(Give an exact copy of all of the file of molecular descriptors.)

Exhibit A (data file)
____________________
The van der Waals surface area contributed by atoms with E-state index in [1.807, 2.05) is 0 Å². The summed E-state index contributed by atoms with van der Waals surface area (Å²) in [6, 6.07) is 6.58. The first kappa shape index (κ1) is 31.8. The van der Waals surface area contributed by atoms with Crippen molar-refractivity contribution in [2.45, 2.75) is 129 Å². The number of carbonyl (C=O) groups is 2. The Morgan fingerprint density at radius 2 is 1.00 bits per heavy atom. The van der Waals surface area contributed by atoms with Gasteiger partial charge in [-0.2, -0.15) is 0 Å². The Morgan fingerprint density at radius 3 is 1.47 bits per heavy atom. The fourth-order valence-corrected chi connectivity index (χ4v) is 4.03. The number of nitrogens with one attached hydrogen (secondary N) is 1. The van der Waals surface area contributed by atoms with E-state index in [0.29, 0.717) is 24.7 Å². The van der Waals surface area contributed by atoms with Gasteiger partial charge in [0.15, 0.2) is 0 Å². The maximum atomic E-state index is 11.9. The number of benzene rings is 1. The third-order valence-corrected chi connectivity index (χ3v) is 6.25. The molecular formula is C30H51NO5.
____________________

The van der Waals surface area contributed by atoms with E-state index in [1.807, 2.05) is 0 Å². The summed E-state index contributed by atoms with van der Waals surface area (Å²) in [6, 6.07) is 6.58. The first kappa shape index (κ1) is 31.8. The van der Waals surface area contributed by atoms with Crippen molar-refractivity contribution in [2.45, 2.75) is 129 Å². The number of carbonyl (C=O) groups is 2. The Morgan fingerprint density at radius 2 is 1.00 bits per heavy atom. The van der Waals surface area contributed by atoms with Gasteiger partial charge in [-0.2, -0.15) is 0 Å². The Morgan fingerprint density at radius 3 is 1.47 bits per heavy atom. The fourth-order valence-corrected chi connectivity index (χ4v) is 4.03. The number of nitrogens with one attached hydrogen (secondary N) is 1. The van der Waals surface area contributed by atoms with E-state index in [0.29, 0.717) is 24.7 Å². The van der Waals surface area contributed by atoms with Gasteiger partial charge in [0.15, 0.2) is 0 Å². The maximum atomic E-state index is 11.9. The number of benzene rings is 1. The third-order valence-corrected chi connectivity index (χ3v) is 6.25. The molecular formula is C30H51NO5.